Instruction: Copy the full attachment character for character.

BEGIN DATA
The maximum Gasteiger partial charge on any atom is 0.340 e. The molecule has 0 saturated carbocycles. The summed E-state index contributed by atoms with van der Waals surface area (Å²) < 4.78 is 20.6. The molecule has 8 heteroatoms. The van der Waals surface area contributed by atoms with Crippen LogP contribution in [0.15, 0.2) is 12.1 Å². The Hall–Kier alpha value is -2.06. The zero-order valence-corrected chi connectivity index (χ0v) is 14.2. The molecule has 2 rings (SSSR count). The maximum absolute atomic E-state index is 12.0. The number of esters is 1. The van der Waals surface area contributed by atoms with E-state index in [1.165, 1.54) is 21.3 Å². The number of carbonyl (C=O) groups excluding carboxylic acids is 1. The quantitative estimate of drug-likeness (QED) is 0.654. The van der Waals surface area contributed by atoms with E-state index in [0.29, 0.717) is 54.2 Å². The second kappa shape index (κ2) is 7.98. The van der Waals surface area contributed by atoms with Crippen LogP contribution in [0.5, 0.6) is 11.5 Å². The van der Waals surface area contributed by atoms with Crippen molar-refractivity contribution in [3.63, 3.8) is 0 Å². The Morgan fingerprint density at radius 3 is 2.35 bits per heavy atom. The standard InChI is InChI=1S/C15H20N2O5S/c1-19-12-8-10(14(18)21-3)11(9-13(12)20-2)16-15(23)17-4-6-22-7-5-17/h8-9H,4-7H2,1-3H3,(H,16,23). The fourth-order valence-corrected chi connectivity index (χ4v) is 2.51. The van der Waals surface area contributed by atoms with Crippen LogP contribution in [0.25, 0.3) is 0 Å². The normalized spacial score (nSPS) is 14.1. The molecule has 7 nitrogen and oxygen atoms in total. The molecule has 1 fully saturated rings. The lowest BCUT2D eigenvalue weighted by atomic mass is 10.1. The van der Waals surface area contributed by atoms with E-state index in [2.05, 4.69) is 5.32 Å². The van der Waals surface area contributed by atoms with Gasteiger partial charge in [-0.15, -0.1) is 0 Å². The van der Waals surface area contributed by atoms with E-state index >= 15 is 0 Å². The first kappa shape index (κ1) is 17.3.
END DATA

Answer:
The maximum Gasteiger partial charge on any atom is 0.340 e. The molecule has 0 saturated carbocycles. The summed E-state index contributed by atoms with van der Waals surface area (Å²) < 4.78 is 20.6. The molecule has 8 heteroatoms. The van der Waals surface area contributed by atoms with Crippen LogP contribution in [0.15, 0.2) is 12.1 Å². The Hall–Kier alpha value is -2.06. The zero-order valence-corrected chi connectivity index (χ0v) is 14.2. The molecule has 2 rings (SSSR count). The maximum absolute atomic E-state index is 12.0. The number of esters is 1. The van der Waals surface area contributed by atoms with E-state index in [1.165, 1.54) is 21.3 Å². The number of carbonyl (C=O) groups excluding carboxylic acids is 1. The quantitative estimate of drug-likeness (QED) is 0.654. The van der Waals surface area contributed by atoms with E-state index in [0.29, 0.717) is 54.2 Å². The second kappa shape index (κ2) is 7.98. The van der Waals surface area contributed by atoms with Crippen LogP contribution in [0.5, 0.6) is 11.5 Å². The van der Waals surface area contributed by atoms with Crippen molar-refractivity contribution in [3.63, 3.8) is 0 Å². The Morgan fingerprint density at radius 3 is 2.35 bits per heavy atom. The standard InChI is InChI=1S/C15H20N2O5S/c1-19-12-8-10(14(18)21-3)11(9-13(12)20-2)16-15(23)17-4-6-22-7-5-17/h8-9H,4-7H2,1-3H3,(H,16,23). The fourth-order valence-corrected chi connectivity index (χ4v) is 2.51. The van der Waals surface area contributed by atoms with Crippen LogP contribution in [0.25, 0.3) is 0 Å². The normalized spacial score (nSPS) is 14.1. The molecule has 7 nitrogen and oxygen atoms in total. The molecule has 1 fully saturated rings. The lowest BCUT2D eigenvalue weighted by atomic mass is 10.1. The van der Waals surface area contributed by atoms with E-state index in [2.05, 4.69) is 5.32 Å². The van der Waals surface area contributed by atoms with Gasteiger partial charge in [-0.15, -0.1) is 0 Å². The van der Waals surface area contributed by atoms with E-state index >= 15 is 0 Å². The first kappa shape index (κ1) is 17.3.